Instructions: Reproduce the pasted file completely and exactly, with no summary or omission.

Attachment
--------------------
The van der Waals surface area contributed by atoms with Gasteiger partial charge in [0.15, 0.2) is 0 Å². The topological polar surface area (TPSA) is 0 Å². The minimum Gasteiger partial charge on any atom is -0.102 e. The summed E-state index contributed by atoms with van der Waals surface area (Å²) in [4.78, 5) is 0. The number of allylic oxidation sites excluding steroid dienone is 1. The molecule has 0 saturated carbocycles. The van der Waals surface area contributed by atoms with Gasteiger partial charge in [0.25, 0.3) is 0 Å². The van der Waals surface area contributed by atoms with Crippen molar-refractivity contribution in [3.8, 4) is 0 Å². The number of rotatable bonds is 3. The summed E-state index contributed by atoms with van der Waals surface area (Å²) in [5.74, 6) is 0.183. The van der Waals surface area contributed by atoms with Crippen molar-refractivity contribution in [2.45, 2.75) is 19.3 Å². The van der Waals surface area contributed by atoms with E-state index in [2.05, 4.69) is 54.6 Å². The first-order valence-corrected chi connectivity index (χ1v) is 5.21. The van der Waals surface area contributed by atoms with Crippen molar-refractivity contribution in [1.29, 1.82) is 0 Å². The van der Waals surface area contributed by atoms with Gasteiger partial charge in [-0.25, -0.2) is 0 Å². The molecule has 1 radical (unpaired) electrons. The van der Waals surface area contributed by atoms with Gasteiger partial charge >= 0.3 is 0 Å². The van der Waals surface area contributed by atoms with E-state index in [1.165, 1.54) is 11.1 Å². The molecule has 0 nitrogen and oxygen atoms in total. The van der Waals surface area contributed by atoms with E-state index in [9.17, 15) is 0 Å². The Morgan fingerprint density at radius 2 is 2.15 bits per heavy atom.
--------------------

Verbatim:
The van der Waals surface area contributed by atoms with Gasteiger partial charge in [0.15, 0.2) is 0 Å². The topological polar surface area (TPSA) is 0 Å². The minimum Gasteiger partial charge on any atom is -0.102 e. The summed E-state index contributed by atoms with van der Waals surface area (Å²) in [4.78, 5) is 0. The number of allylic oxidation sites excluding steroid dienone is 1. The molecule has 0 saturated carbocycles. The van der Waals surface area contributed by atoms with Gasteiger partial charge in [0.25, 0.3) is 0 Å². The van der Waals surface area contributed by atoms with Crippen molar-refractivity contribution in [3.8, 4) is 0 Å². The number of rotatable bonds is 3. The summed E-state index contributed by atoms with van der Waals surface area (Å²) in [5.74, 6) is 0.183. The van der Waals surface area contributed by atoms with Crippen molar-refractivity contribution in [2.45, 2.75) is 19.3 Å². The van der Waals surface area contributed by atoms with E-state index in [2.05, 4.69) is 54.6 Å². The first-order valence-corrected chi connectivity index (χ1v) is 5.21. The van der Waals surface area contributed by atoms with Crippen molar-refractivity contribution in [1.29, 1.82) is 0 Å². The van der Waals surface area contributed by atoms with Gasteiger partial charge in [-0.25, -0.2) is 0 Å². The molecule has 1 radical (unpaired) electrons. The van der Waals surface area contributed by atoms with Gasteiger partial charge >= 0.3 is 0 Å². The van der Waals surface area contributed by atoms with E-state index in [1.165, 1.54) is 11.1 Å². The molecule has 0 nitrogen and oxygen atoms in total. The van der Waals surface area contributed by atoms with E-state index in [9.17, 15) is 0 Å². The Morgan fingerprint density at radius 2 is 2.15 bits per heavy atom.